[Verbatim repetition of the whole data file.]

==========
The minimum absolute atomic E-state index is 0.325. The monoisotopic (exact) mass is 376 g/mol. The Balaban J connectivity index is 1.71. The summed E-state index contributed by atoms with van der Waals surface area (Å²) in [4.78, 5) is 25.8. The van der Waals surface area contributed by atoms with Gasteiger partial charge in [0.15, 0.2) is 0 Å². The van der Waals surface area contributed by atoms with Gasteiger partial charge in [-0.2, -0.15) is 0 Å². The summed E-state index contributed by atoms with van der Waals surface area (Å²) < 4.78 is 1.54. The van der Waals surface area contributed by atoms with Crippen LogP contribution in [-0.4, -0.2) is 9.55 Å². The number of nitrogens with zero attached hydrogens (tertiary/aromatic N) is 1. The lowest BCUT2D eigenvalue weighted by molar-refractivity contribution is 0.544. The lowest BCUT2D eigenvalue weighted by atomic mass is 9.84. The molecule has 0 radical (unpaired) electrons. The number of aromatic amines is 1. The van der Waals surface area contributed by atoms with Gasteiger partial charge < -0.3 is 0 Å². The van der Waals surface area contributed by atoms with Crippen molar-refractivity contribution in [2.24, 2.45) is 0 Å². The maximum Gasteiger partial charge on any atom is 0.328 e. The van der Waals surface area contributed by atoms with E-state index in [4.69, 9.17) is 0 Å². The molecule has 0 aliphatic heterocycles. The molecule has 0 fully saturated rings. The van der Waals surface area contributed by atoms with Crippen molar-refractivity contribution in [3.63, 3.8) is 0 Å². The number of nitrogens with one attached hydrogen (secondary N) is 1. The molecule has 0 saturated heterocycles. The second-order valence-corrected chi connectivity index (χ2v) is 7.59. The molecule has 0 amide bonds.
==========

The minimum absolute atomic E-state index is 0.325. The monoisotopic (exact) mass is 376 g/mol. The Balaban J connectivity index is 1.71. The summed E-state index contributed by atoms with van der Waals surface area (Å²) in [4.78, 5) is 25.8. The van der Waals surface area contributed by atoms with Gasteiger partial charge in [0.15, 0.2) is 0 Å². The van der Waals surface area contributed by atoms with Gasteiger partial charge in [-0.2, -0.15) is 0 Å². The summed E-state index contributed by atoms with van der Waals surface area (Å²) < 4.78 is 1.54. The van der Waals surface area contributed by atoms with Crippen LogP contribution in [-0.4, -0.2) is 9.55 Å². The number of nitrogens with zero attached hydrogens (tertiary/aromatic N) is 1. The lowest BCUT2D eigenvalue weighted by molar-refractivity contribution is 0.544. The lowest BCUT2D eigenvalue weighted by atomic mass is 9.84. The molecule has 0 radical (unpaired) electrons. The number of aromatic amines is 1. The van der Waals surface area contributed by atoms with Gasteiger partial charge < -0.3 is 0 Å². The van der Waals surface area contributed by atoms with Crippen molar-refractivity contribution in [2.24, 2.45) is 0 Å². The maximum Gasteiger partial charge on any atom is 0.328 e. The van der Waals surface area contributed by atoms with E-state index in [4.69, 9.17) is 0 Å². The molecule has 0 aliphatic heterocycles. The molecule has 0 fully saturated rings. The van der Waals surface area contributed by atoms with Crippen molar-refractivity contribution in [3.63, 3.8) is 0 Å². The number of nitrogens with one attached hydrogen (secondary N) is 1. The molecule has 0 saturated heterocycles. The second-order valence-corrected chi connectivity index (χ2v) is 7.59. The molecule has 0 amide bonds.